By 10pm it’ll all be over. Several million people in Scotland, and tens of millions across the UK, will have voted in the election we thought would never happen.

I’ve no idea what the outcome will be. Whereas in mainland Europe voters are discussing climate change, tax, jobs and the future of our continent – here it boils down to whether you want to leave or remain. My only prediction is this: the result in Scotland will be markedly different from that in the rest of the UK. In terms of votes cast and members elected I predict Scotland will reject Brexit by an even bigger margin than it did in 2016.

So, what happens next? In truth, I’ve no idea. But here’s a few things that might. The results of these elections will be disastrous for the Prime Minister. Most likely it’ll be sayonara for Theresa by the start of the week.

If she does struggle past the Whitsun recess then it’ll be to preside over the most ridiculous political pantomime ever. The government intends to bring a bill to parliament to get legislative approval for an agreement it cannot get anyone to agree to. As an exercise in political futility this reaches a new zenith. There is no chance this will be passed. And I mean no chance. Even if a hundred Labour MPs sit on their hands, Labour and Tory rebels will join the other opposition parties to see this bill crash and burn.

So, we head towards the summer not one iota further forward. The default remains as it was. On Halloween we leave the EU without a deal. So, what can stop this. Well, the decision is in the hands of Parliament. As the October deadline gets nearer so the momentum to revoke article 50 will build. Not as a means of overturning the referendum but simply to press the pause button. To provide time for the political crisis to be dealt with.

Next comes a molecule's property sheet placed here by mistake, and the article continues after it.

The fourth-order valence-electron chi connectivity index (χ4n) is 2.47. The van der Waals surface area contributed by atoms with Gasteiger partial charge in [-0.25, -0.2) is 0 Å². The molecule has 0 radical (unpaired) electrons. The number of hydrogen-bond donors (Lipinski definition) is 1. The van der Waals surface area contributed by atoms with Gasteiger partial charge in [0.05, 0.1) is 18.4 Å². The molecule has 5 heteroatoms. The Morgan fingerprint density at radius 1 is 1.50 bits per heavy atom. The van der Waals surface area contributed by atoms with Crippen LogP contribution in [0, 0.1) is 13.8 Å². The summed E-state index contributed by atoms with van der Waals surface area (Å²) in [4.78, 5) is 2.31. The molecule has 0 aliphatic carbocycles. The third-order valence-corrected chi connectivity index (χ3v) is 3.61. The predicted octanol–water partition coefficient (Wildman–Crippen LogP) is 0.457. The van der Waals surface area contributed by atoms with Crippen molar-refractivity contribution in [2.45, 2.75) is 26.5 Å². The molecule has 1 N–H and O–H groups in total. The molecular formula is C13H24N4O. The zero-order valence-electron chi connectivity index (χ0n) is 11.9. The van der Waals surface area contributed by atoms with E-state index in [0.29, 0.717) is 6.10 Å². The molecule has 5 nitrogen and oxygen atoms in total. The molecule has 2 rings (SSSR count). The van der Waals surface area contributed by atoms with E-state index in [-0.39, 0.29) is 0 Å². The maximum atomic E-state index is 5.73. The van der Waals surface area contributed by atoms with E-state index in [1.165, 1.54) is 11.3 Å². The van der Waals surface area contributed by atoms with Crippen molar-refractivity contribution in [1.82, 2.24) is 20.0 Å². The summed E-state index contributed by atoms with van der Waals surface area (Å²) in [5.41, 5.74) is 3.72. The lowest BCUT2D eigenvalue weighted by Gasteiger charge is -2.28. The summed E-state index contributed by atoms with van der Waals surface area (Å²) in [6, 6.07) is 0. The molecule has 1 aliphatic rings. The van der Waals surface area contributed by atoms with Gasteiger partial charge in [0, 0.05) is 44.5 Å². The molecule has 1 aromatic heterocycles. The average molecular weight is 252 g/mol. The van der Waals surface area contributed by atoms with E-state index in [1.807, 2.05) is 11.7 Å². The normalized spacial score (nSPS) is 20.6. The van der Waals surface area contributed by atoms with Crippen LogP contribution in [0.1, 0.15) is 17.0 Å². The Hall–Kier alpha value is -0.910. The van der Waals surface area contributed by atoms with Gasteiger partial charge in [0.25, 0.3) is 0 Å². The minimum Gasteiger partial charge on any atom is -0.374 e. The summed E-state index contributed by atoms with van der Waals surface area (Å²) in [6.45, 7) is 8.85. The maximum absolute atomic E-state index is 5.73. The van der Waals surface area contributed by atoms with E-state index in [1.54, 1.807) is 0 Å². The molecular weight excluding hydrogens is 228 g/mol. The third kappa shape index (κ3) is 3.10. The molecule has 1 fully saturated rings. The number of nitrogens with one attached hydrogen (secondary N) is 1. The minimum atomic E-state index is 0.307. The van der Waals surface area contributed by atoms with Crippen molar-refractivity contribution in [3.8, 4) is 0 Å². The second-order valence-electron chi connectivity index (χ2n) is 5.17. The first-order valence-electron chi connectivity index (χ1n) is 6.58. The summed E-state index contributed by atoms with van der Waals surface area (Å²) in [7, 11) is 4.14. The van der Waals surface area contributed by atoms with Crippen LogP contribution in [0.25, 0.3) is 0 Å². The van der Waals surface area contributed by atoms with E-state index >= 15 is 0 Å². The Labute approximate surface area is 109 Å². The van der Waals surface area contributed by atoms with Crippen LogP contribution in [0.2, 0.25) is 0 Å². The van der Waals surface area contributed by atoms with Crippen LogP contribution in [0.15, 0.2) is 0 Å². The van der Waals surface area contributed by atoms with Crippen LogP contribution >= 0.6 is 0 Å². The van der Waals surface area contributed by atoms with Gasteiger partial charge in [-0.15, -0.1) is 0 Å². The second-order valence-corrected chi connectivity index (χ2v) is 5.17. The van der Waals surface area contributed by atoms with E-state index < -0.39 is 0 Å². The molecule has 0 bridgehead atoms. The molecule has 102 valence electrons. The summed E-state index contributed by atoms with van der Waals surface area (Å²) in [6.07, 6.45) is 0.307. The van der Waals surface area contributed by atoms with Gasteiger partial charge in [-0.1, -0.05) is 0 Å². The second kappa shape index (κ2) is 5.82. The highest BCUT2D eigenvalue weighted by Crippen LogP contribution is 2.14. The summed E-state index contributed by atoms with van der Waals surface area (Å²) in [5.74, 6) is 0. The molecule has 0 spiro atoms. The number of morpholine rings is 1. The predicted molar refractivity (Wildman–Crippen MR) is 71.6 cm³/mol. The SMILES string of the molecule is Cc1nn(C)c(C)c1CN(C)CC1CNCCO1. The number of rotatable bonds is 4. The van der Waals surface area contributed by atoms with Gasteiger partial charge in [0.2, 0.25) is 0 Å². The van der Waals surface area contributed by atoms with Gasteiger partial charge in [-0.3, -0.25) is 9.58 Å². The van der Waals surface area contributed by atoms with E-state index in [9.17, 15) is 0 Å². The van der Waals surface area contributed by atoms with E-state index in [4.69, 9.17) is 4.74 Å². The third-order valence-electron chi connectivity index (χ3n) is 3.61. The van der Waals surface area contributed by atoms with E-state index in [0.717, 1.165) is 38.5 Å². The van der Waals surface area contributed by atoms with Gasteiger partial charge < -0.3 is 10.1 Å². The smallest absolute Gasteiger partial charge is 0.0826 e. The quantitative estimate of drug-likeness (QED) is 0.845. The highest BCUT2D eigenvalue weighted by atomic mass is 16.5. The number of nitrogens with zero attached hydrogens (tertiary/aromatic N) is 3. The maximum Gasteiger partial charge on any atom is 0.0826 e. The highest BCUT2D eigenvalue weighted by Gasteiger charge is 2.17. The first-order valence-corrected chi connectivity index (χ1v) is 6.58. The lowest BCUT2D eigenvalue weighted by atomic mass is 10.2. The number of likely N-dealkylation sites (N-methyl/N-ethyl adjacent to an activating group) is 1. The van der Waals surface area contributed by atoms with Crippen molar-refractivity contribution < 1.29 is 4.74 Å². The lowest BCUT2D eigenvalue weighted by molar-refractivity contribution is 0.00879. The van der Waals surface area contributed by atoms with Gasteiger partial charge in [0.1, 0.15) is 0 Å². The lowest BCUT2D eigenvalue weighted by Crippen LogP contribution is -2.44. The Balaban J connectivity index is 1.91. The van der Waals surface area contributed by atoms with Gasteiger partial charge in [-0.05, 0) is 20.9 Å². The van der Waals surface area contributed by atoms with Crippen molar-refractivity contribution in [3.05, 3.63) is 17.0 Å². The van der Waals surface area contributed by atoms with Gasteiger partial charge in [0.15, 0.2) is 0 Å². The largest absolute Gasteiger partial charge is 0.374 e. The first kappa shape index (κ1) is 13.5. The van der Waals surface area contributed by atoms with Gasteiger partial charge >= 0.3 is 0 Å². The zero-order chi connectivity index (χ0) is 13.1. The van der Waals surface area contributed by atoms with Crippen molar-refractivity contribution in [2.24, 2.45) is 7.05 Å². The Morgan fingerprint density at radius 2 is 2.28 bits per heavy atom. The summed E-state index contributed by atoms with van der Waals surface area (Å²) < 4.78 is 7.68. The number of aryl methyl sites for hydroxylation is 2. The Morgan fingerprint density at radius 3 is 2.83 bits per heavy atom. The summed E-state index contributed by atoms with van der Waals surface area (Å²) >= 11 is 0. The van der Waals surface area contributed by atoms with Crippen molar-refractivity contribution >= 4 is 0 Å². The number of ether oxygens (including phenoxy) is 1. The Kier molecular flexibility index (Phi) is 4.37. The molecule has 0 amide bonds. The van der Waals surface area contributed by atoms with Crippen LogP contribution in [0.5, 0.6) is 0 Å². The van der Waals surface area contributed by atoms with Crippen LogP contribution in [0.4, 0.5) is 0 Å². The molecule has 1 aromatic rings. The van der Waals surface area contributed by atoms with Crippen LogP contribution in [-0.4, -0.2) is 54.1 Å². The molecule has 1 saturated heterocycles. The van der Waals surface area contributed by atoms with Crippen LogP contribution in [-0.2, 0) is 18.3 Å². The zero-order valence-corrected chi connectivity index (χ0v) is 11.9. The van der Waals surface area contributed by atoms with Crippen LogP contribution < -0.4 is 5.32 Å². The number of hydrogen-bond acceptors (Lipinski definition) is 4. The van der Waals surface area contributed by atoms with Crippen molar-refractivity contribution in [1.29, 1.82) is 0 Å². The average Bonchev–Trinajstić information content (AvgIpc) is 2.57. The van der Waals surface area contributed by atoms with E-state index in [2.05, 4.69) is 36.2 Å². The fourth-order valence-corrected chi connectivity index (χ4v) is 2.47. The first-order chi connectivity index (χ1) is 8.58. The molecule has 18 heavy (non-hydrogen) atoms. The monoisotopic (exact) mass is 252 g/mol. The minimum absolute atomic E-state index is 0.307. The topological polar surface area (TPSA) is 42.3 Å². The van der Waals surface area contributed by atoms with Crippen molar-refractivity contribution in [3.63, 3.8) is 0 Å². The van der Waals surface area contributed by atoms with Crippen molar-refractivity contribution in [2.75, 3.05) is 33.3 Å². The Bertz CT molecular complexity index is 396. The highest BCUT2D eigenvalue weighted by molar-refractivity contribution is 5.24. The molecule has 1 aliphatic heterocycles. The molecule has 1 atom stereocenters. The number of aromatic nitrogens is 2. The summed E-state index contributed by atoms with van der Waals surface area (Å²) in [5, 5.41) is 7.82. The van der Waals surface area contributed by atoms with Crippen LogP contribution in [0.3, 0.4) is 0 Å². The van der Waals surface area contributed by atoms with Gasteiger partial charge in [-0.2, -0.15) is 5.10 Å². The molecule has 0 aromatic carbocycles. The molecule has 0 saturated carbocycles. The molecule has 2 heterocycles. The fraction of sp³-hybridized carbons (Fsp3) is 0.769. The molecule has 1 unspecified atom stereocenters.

For make no mistake, this crisis is going to get worse before it gets better.

First off, the Tories need a new leader. I cannot see them being daft enough to elect such a gift to the opposition as Boris Johnson. But stranger things have happened. There seems little way the parliamentary party can avoid having one true Brexiter on the final ballot. And whoever that is will be elected by an aging, declining membership concerned about Johnny foreigner and unable to come to terms with the modern world.

But here is the Tory paradox. The more right wing the leader they select, the more chance some of the moderate Tory MPs will be unable to stomach her or him. Really hard to imagine Dominic Grieve taking orders from Johnson or Raab. Currently, even with the DUP, the government has a majority of three. Doesn’t take much to make that disappear.

Which means the Tories could gain a leader and lose a Prime Minister all in the same week. So we all go back to polls in a general election in October. They will of course try to put off that moment of reckoning and if Labour don’t force the issue the Tories could struggle through as a minority government till 2020.

In the midst of all of this we need to start taking matters into our own hands. A majority of people in Scotland prefer independence to Brexit Britain but have been understandably reticent to add to the confusion and uncertainty by pressing for an independence referendum now.

But we can only do that for so long. The future is always uncertain. But with political independence at least we can make our own choices. It’s time.

Written for the Edinburgh Evening News - 23rd May 2019